The scene played out like a slow-moving boxing match. Missouri whiffed on a knockout punch and let Vanderbilt stay on its feet to keep throwing uppercuts as the seconds ran down in the final round.

Down to its final drive with the ball at its own 13-yard line and less than two minutes to play, the Commodores jabbed away. First for 26 yards. Then 9. Then 11. The Tigers forced Vanderbilt into third-and-7, but quarterback Kyle Shurmur scrambled for the first down.

Tigers fans have seen this before. It unfolded on the very same Faurot Field turf two weeks ago in a 15-14 loss to then-No. 12 Kentucky when the Wildcats scored on the last play of the game after a pass interference call on Missouri in the end zone. This time, the lead was five points; and again, it was in jeopardy.

Imagine their surprise, then, when Missouri rallied for the one stop it needed. On the game’s final play, Missouri flushed the quarterback out of the pocket and forced him to throw into double coverage in the end zone. The Tigers batted down the ball, checked for pass interference flags ... and then celebrated.

“I did look (for a flag),” Missouri head coach Barry Odom said. “Twice.”

The referees let this play stand, and Missouri beat Vanderbilt 33-28 to improve to 6-4 (2-4 SEC) and clinch bowl eligibility for a second straight season. The Tigers earned the victory on the bruising shoulders of running backs Damarea Crockett and Larry Rountree III, the former running 22 times for 122 yards and a touchdown through both the ground and the air. The latter added 92 yards on 21 carries.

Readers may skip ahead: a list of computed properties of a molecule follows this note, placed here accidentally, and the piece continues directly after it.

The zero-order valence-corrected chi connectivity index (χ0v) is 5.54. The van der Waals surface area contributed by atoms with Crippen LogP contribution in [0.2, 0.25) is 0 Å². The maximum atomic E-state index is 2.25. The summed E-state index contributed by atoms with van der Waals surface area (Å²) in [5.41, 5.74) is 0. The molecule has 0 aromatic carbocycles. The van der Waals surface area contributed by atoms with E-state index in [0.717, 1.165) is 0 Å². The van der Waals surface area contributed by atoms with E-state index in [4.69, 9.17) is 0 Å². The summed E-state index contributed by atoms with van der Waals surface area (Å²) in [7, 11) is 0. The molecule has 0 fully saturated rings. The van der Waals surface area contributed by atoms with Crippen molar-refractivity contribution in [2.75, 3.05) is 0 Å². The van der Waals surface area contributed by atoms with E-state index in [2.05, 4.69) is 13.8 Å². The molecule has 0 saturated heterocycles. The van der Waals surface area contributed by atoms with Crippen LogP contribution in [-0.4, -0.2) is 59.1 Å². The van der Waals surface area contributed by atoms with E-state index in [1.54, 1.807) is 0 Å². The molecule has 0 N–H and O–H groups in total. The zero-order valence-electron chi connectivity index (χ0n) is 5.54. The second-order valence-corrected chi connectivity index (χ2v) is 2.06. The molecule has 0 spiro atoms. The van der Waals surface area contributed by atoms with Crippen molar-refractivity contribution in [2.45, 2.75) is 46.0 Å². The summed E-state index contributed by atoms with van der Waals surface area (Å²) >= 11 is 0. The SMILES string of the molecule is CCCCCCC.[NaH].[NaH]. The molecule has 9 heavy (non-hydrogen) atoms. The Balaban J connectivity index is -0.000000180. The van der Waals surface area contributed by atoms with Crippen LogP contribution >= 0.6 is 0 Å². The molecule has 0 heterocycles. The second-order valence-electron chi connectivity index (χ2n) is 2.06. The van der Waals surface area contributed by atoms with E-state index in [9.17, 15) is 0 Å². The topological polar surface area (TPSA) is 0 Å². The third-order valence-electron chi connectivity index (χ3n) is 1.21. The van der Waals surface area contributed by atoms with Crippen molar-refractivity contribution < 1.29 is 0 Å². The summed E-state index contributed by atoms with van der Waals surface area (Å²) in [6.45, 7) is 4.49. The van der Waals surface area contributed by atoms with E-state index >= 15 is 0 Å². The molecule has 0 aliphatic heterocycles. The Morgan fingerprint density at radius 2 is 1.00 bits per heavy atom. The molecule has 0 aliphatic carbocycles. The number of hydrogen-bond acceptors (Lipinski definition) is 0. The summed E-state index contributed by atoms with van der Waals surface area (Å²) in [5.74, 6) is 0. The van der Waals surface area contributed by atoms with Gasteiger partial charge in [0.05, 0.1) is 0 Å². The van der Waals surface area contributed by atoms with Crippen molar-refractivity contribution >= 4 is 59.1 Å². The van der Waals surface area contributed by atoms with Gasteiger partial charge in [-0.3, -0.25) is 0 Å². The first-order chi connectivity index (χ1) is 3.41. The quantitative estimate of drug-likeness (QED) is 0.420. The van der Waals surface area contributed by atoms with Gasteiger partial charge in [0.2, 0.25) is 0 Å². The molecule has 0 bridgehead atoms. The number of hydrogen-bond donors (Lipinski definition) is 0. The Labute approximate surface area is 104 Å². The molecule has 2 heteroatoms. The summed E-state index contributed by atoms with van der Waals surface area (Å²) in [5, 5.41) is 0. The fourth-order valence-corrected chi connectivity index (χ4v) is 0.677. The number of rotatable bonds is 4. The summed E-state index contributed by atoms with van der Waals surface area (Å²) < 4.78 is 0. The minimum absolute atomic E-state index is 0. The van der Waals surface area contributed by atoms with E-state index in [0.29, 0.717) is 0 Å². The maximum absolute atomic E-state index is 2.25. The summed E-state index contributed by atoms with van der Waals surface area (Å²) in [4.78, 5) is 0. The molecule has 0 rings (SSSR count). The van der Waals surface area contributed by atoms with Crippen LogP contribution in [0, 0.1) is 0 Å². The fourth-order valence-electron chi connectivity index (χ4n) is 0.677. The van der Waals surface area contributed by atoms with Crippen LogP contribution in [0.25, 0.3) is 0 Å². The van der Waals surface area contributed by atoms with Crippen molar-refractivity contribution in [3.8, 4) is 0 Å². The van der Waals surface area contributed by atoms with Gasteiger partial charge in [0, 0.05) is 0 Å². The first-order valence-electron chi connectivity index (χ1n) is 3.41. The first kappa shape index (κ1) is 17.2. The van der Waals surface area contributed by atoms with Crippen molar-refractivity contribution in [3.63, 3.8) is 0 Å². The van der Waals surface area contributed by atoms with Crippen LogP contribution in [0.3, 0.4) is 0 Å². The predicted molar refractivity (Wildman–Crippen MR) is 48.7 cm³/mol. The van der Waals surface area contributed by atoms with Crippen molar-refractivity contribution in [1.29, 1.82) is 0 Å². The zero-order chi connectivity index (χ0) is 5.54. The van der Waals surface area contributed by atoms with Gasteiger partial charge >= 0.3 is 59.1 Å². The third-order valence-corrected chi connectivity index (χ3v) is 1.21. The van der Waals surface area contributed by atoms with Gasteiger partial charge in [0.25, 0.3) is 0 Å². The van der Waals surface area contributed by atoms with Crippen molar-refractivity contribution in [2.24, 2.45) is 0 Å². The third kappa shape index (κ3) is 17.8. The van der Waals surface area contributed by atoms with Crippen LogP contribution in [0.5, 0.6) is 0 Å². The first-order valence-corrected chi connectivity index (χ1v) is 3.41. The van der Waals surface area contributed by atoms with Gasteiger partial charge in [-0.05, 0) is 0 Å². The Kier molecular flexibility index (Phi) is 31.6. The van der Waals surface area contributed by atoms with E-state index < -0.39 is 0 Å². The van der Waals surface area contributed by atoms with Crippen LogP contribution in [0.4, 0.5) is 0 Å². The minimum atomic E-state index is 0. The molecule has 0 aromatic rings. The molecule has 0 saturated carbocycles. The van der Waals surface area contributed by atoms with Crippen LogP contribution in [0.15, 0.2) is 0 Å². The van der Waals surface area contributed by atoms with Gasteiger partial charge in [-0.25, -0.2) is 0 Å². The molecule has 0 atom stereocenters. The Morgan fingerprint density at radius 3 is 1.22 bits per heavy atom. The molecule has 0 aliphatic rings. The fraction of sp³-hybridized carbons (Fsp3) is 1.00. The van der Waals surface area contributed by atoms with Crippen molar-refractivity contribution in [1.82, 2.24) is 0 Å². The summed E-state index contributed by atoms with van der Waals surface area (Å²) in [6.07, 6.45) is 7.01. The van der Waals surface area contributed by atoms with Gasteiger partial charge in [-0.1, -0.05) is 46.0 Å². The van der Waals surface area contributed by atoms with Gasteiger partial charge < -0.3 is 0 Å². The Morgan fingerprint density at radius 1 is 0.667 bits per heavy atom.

Senior quarterback Drew Lock added 253 yards and two touchdowns with two interceptions on 22-for-33 passing. He added 27 yards and a score with his legs. His favorite targets were junior Johnathon Johnson, who caught six passes for 70 yards, and freshman Dominic Gicinto, who hauled in four catches for 81 yards.

But all of that was barely enough. Vanderbilt redshirt junior Ke’Shawn Vaughn torched Missouri’s defense, which ranked 25th nationally against the run before Saturday, to the tune of 182 yards and a touchdown on only 15 carries. Shurmur, one of the SEC’s most underrated signal-callers, also had a solid day with 249 yards and three touchdowns while completing 24-of-35 passes.

Ironically, this time, the game didn’t even look like the Tigers’ to lose until midway through the fourth quarter. Missouri had to mount an 11-point comeback, including from an eight-point deficit at halftime, to earn the victory and send the Commodores (4-6, 1-5 SEC) to their third loss of the season by a touchdown or less.

“It’s been the same story all season,” Vanderbilt tight end Jared Pinkney said. “We can’t finish, for whatever reason.

“We just need to do it. It’s unacceptable at this point. It’s ridiculous. All of us need to be better.”

Out of the gate, Vanderbilt made Missouri’s recently improved defense look more like the porous unit from the season’s first half. The Commodores scored touchdowns on each of their first two possessions, including a 65-yard rushing score from Vaughn on the game’s fourth play from scrimmage.

Vanderbilt used pre-snap motion to force Missouri’s defense to stretch sideline to sideline. This, in turn, opened up the box for Vaughn’s inside runs. But the Tigers also fell victim to their own poor tackling. Taking bad angles, failing to wrap up and whiffing on overly aggressive hit attempts all were issues.